Standard Relation to Course: Supporting

DA.K.O.3.1: Use movement to express a feeling, idea, or story.
DA.K.S.3.3: Develop kinesthetic awareness by maintaining personal space and moving in pathways through space.
ELD.K12.ELL.SI.1: English language learners communicate for social and instructional purposes within the school setting.
HE.K.B.5.3: Recognize the consequences of not following rules/practices when making healthy and safe decisions.
Injury to self and/or others.
SC.K.P.10.1: Observe that things that make sound vibrate.
TH.K.S.1.3: Describe personal preferences related to a performance.

General Course Information and Notes


Kindergarten students in music class explore their environment and music world through a variety of experiences. Singing, listening, and movement activities will form the foundation for musical development, along with thinking, self-expression, and communication skills will be developed through singing, movement, creative musical play, creating, listening, and understanding activities. A variety of carefully chosen music will allow students to gain knowledge of one's self and build understanding, acceptance, and enrichment throughout their lives. By fostering creativity throughout the curriculum, the seeds of innovation will begin to bloom even in these novice learners.


All instruction related to Music benchmarks should be framed by the Big Ideas and Enduring Understandings. Non-Music benchmarks listed in this course are also required and should be fully integrated in support of arts instruction.

Special Note: This class may include opportunities to participate in extra rehearsals and performances beyond the school day.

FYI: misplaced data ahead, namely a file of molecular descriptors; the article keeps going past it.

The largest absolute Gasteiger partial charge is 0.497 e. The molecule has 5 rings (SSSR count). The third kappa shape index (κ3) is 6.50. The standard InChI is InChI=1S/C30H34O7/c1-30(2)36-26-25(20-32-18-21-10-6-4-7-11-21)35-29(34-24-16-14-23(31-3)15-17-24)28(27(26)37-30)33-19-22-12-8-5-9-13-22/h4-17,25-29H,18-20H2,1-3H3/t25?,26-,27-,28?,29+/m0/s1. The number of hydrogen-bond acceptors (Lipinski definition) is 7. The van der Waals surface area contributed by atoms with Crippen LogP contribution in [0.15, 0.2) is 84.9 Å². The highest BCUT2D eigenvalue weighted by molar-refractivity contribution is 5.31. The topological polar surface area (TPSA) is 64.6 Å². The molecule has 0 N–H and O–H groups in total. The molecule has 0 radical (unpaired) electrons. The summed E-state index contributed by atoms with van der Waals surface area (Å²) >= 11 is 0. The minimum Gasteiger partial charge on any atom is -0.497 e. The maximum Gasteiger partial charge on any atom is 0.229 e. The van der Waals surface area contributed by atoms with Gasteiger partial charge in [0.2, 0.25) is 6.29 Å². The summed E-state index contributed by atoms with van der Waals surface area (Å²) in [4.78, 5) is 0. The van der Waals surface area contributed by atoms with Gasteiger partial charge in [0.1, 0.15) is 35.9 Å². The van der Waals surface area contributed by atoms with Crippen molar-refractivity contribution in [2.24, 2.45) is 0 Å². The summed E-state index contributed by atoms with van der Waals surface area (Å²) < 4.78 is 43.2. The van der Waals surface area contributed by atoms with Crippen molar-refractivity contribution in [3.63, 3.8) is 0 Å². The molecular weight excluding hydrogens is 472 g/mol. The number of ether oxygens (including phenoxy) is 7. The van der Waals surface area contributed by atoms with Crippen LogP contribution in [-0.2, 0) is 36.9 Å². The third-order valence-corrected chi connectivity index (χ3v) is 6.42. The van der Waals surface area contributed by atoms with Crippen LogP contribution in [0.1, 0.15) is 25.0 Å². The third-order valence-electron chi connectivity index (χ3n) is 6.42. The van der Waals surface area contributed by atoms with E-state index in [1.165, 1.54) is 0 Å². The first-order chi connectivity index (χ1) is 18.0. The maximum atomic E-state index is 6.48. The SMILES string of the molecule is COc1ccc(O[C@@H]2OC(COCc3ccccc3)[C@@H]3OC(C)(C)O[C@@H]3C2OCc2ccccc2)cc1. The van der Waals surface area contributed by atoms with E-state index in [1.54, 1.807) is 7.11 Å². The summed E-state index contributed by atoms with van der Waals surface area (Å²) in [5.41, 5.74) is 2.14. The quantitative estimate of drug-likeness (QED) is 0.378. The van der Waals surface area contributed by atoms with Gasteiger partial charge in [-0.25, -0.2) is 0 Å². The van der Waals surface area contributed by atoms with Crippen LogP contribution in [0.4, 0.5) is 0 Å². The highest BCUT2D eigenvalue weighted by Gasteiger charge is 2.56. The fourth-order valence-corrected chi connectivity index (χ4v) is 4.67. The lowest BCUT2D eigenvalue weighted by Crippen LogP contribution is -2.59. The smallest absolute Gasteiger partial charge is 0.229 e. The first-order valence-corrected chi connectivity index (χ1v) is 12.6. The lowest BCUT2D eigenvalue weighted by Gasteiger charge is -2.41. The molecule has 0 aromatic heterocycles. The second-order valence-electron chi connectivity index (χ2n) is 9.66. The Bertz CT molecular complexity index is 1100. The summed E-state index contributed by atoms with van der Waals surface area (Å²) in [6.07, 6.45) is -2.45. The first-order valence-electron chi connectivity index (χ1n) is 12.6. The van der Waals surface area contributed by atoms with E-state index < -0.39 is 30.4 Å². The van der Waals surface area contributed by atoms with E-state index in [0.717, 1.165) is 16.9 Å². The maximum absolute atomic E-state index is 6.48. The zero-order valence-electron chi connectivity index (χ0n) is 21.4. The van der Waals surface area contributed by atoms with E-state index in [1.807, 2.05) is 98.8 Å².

English Language Development ELD Standards Special Notes Section:
Teachers are required to provide listening, speaking, reading and writing instruction that allows English language learners (ELL) to communicate for social and instructional purposes within the school setting. For the given level of English language proficiency and with visual, graphic, or interactive support, students will interact with grade level words, expressions, sentences and discourse to process or produce language necessary for academic success. The ELD standard should specify a relevant content area concept or topic of study chosen by curriculum developers and teachers which maximizes an ELL’s need for communication and social skills. To access an ELL supporting document which delineates performance definitions and descriptors, please click on the following link:

General Information

Course Number: 5013060 Course Path: Section: Grades PreK to 12 Education Courses > Grade Group: Grades PreK to 5 Education Courses > Subject: Music Education > SubSubject: General >
Abbreviated Title: MUSIC - GRADE K
Course Attributes:
  • Highly Qualified Teacher (HQT) Required
  • Florida Standards Course
Course Status: Course Approved
Grade Level(s): K

Educator Certifications

Music Education (Elementary Grades 1-6)
Music (Elementary and Secondary Grades K-12)
Vocal Music (Elementary and Secondary Grades K-12)